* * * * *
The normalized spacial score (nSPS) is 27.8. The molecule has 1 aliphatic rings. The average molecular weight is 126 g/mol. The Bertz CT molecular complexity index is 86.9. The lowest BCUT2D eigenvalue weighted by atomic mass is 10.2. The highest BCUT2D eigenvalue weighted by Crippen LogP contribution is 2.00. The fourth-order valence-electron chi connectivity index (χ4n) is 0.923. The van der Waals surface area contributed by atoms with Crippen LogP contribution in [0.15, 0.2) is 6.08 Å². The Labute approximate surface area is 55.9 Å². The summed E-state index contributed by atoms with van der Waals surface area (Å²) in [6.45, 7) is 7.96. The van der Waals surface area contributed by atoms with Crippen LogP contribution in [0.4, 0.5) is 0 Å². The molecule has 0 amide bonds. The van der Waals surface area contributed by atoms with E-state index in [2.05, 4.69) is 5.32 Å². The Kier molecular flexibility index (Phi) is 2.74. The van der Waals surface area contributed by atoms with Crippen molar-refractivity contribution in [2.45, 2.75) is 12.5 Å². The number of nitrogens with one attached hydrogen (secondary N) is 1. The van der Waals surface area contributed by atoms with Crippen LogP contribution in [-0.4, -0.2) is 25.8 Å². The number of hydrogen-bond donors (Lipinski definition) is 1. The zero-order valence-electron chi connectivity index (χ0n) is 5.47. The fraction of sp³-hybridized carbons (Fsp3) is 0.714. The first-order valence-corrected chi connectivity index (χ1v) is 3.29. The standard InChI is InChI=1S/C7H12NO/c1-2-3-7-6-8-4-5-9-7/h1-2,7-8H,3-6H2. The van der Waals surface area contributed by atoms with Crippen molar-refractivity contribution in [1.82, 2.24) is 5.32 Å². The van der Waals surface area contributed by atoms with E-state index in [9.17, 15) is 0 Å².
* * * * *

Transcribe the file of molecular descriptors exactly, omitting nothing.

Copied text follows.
The normalized spacial score (nSPS) is 27.8. The molecule has 1 aliphatic rings. The average molecular weight is 126 g/mol. The Bertz CT molecular complexity index is 86.9. The lowest BCUT2D eigenvalue weighted by atomic mass is 10.2. The highest BCUT2D eigenvalue weighted by Crippen LogP contribution is 2.00. The fourth-order valence-electron chi connectivity index (χ4n) is 0.923. The van der Waals surface area contributed by atoms with Crippen LogP contribution in [0.15, 0.2) is 6.08 Å². The Labute approximate surface area is 55.9 Å². The summed E-state index contributed by atoms with van der Waals surface area (Å²) in [6.45, 7) is 7.96. The van der Waals surface area contributed by atoms with Crippen LogP contribution in [0.4, 0.5) is 0 Å². The molecule has 0 amide bonds. The van der Waals surface area contributed by atoms with E-state index in [2.05, 4.69) is 5.32 Å². The Kier molecular flexibility index (Phi) is 2.74. The van der Waals surface area contributed by atoms with Crippen molar-refractivity contribution in [2.45, 2.75) is 12.5 Å². The number of nitrogens with one attached hydrogen (secondary N) is 1. The van der Waals surface area contributed by atoms with Crippen LogP contribution in [-0.4, -0.2) is 25.8 Å². The number of hydrogen-bond donors (Lipinski definition) is 1. The zero-order valence-electron chi connectivity index (χ0n) is 5.47. The fraction of sp³-hybridized carbons (Fsp3) is 0.714. The first-order valence-corrected chi connectivity index (χ1v) is 3.29. The standard InChI is InChI=1S/C7H12NO/c1-2-3-7-6-8-4-5-9-7/h1-2,7-8H,3-6H2. The van der Waals surface area contributed by atoms with Crippen molar-refractivity contribution in [1.82, 2.24) is 5.32 Å². The van der Waals surface area contributed by atoms with E-state index in [9.17, 15) is 0 Å².